Many bird species are slowly but surely getting smaller. One study from 2019 looked at more than 70,000 North American migratory birds across 52 species that met untimely ends by flying into Chicago buildings from 1978 to 2016. It suggests that birds in this diverse set had consistently grown smaller as the summers had grown hotter through climate change over the past 40 years.
While this shrinking was observed across these migratory species, new research suggests that birds with bigger brains—relative to their body size—aren’t shrinking like their smaller-brained kin. The research posits that birds like corvids may be better able to survive climate change simply because they are “smarter” in some sense.
Justin Baldwin, a PhD candidate at Washington University and one of the authors of the paper, said that brain size isn’t always a useful proxy for intelligence. But—and we’re not sure why—it does appear to hold true for many birds. “The birds with big brains are basically the ones that build tools, live in complex social groups, live and remain in harsh environments, live longer, [put] more time and energy into raising babies, and [survive] better in the wild,” he told Ars.
To determine how the brainier species were handling climate change, Baldwin and his team looked over the data from the 2019 paper and added some of their own. They looked at the brain volume of specimens from various universities that covered 49 of the 52 species in the earlier study. In addition, the research team checked the literature about the species’ natural lifespans and tried to get a sense of how quickly mutations occur in the population from generation to generation so they could understand how fast the species might be mounting an evolutionary response.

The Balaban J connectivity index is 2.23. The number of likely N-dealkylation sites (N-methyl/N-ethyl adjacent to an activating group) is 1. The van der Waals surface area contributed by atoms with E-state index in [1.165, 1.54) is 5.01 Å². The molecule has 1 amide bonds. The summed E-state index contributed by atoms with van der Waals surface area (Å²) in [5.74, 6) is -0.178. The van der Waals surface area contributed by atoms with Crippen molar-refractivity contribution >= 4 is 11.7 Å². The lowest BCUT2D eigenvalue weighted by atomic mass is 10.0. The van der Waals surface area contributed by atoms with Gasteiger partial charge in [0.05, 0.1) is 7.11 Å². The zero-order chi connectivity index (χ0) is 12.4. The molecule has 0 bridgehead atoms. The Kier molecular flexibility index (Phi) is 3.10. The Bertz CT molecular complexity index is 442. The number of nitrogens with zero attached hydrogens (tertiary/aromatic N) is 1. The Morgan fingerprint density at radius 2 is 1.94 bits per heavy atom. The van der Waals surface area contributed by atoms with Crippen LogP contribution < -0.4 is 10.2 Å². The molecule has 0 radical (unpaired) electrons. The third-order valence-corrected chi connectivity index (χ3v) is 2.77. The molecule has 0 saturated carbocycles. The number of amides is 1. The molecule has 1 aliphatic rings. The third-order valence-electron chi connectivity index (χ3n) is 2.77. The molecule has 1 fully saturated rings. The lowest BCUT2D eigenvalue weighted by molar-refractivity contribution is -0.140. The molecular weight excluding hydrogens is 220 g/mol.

According to Baldwin, there are two likely reasons behind birds getting physically smaller. The first is that they are evolving that way to deal with climate change—birds with smaller bodies may be able to dissipate heat better, a boon when dealing with increasingly warm summers, for instance. The second is that food availability could be decreasing over time, hindering the birds’ development over generations. “We don’t know exactly how birds have been shrinking,” he said.
In either case, it seems that brain size is associated with some species shrinking more slowly than others. According to Baldwin, this could simply be because many of these species have longer lives, so changes in their physiologies from generation to generation could come slower.
Alternatively, the bigger, arguably smarter birds might be able to figure out how to adapt to climate change better than birds with smaller brains. Baldwin said it’s possible that the birds are capable of finding cooler places to hang out during heatwaves, which can help their chances of survival. “In both cases, regardless of the mechanism by which birds are shrinking, species with big brains should experience weaker effects [from climate change],” he said.
Baldwin noted that birds with smaller brains are liable to become more vulnerable to changes in the environment in the future. This is particularly worrying because in Canada and the US, around three billion birds—or about 30 percent—have died off compared to population estimates during the 1970s. “We see our research as being able to help prioritize conservation efforts for those particularly sensitive and susceptible species such as the ones with small brains,” he said.
Ecology Letters, 2022. DOI: 10.1111/ele.13971 (About DOIs)